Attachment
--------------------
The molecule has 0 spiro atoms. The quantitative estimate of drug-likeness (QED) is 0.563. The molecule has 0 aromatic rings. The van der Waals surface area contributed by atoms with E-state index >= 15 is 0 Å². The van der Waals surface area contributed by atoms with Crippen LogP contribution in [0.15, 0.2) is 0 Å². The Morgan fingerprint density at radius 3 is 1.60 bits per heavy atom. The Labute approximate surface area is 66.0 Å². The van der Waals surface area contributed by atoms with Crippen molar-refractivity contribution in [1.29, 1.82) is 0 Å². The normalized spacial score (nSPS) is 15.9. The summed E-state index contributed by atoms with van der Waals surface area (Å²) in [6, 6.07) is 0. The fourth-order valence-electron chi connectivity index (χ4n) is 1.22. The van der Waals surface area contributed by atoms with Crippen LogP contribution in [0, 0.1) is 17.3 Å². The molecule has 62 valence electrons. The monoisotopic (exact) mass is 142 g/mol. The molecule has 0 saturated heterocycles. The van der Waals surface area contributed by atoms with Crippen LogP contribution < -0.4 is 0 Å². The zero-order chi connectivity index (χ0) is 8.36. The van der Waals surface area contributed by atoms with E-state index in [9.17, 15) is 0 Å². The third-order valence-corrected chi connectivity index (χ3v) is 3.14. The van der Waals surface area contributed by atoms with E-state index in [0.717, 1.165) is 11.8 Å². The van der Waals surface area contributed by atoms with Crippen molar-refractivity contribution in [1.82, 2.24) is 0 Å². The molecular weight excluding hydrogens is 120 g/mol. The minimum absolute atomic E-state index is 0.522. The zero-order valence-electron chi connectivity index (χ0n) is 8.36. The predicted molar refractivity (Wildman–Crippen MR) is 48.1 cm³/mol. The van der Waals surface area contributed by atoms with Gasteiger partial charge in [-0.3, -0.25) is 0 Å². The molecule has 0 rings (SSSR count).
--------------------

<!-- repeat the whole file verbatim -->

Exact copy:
The molecule has 0 spiro atoms. The quantitative estimate of drug-likeness (QED) is 0.563. The molecule has 0 aromatic rings. The van der Waals surface area contributed by atoms with E-state index >= 15 is 0 Å². The van der Waals surface area contributed by atoms with Crippen LogP contribution in [0.15, 0.2) is 0 Å². The Morgan fingerprint density at radius 3 is 1.60 bits per heavy atom. The Labute approximate surface area is 66.0 Å². The van der Waals surface area contributed by atoms with Crippen molar-refractivity contribution in [1.29, 1.82) is 0 Å². The normalized spacial score (nSPS) is 15.9. The summed E-state index contributed by atoms with van der Waals surface area (Å²) in [6, 6.07) is 0. The fourth-order valence-electron chi connectivity index (χ4n) is 1.22. The van der Waals surface area contributed by atoms with Crippen LogP contribution in [0, 0.1) is 17.3 Å². The molecule has 62 valence electrons. The monoisotopic (exact) mass is 142 g/mol. The molecule has 0 saturated heterocycles. The van der Waals surface area contributed by atoms with Crippen LogP contribution < -0.4 is 0 Å². The zero-order chi connectivity index (χ0) is 8.36. The van der Waals surface area contributed by atoms with E-state index in [9.17, 15) is 0 Å². The third-order valence-corrected chi connectivity index (χ3v) is 3.14. The van der Waals surface area contributed by atoms with E-state index in [0.717, 1.165) is 11.8 Å². The van der Waals surface area contributed by atoms with Crippen molar-refractivity contribution in [1.82, 2.24) is 0 Å². The molecular weight excluding hydrogens is 120 g/mol. The minimum absolute atomic E-state index is 0.522. The zero-order valence-electron chi connectivity index (χ0n) is 8.36. The predicted molar refractivity (Wildman–Crippen MR) is 48.1 cm³/mol. The van der Waals surface area contributed by atoms with Gasteiger partial charge in [-0.3, -0.25) is 0 Å². The molecule has 0 rings (SSSR count).